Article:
As a concerned parent, I would like to take you to task over your headline of November 25, "Men don't want to teach".
My son gained entry to Edinburgh University to study for a BEd in physical education, after having spent three years at college achieving an HND in sports coaching and administration. This, along with school qualifications, gave him university entrance.
This year, his fourth at university, he has been denied the opportunity to complete his course because of failure in a research essay, despite good marks in his exams and glowing reports from his school placements.
What now are the criteria for being a teacher? Is it to be able to impart your knowledge to the pupils, which he obviously can do, or is it to be able to pass a research essay? As a member of the public, I know which would be more important to me.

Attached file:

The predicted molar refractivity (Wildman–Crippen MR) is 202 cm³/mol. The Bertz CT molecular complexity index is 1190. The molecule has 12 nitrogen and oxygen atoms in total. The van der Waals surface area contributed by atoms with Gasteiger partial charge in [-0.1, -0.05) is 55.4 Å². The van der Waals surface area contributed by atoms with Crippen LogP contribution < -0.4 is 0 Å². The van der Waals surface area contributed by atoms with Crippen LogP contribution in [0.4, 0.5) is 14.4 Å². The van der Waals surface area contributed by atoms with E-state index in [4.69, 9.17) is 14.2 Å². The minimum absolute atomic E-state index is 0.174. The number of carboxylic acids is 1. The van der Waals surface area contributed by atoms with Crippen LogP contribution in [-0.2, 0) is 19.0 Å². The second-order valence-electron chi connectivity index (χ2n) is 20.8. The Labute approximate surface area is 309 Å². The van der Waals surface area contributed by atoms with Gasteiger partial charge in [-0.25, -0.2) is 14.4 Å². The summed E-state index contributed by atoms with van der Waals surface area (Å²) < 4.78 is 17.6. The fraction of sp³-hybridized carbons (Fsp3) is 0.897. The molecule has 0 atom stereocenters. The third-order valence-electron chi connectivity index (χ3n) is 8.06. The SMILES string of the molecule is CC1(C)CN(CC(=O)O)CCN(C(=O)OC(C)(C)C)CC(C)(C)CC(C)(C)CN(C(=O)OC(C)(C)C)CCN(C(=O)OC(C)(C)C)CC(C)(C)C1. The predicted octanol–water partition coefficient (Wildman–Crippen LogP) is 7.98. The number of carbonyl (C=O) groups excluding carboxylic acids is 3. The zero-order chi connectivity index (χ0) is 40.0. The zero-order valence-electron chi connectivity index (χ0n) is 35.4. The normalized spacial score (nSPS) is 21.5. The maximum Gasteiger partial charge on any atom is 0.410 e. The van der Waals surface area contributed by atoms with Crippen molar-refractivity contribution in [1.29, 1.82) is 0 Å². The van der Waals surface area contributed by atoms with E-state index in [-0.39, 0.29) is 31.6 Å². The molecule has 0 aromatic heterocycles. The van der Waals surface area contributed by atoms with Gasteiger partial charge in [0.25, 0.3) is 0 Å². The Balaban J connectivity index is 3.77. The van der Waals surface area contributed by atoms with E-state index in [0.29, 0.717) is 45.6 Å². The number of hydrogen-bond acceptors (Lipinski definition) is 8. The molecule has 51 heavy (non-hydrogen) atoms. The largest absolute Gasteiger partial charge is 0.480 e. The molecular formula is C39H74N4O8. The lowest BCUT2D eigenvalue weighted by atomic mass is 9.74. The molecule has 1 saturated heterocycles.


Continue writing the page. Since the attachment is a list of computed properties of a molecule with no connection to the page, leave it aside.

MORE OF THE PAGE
As a cynic, I wonder whether the university establishment is intent on attracting potential teachers, or whether it is more interested in the funding that accompanies them.
My son has spent seven years of his life getting this far, which surely illustrates his dedication to pursuing a career in teaching. He is rapidly becoming disillusioned and may now be lost to the profession.
He has not yet given up, but the system would appear to have given him up.
Stewart M K Richardson
Havelock Park, Hairmyres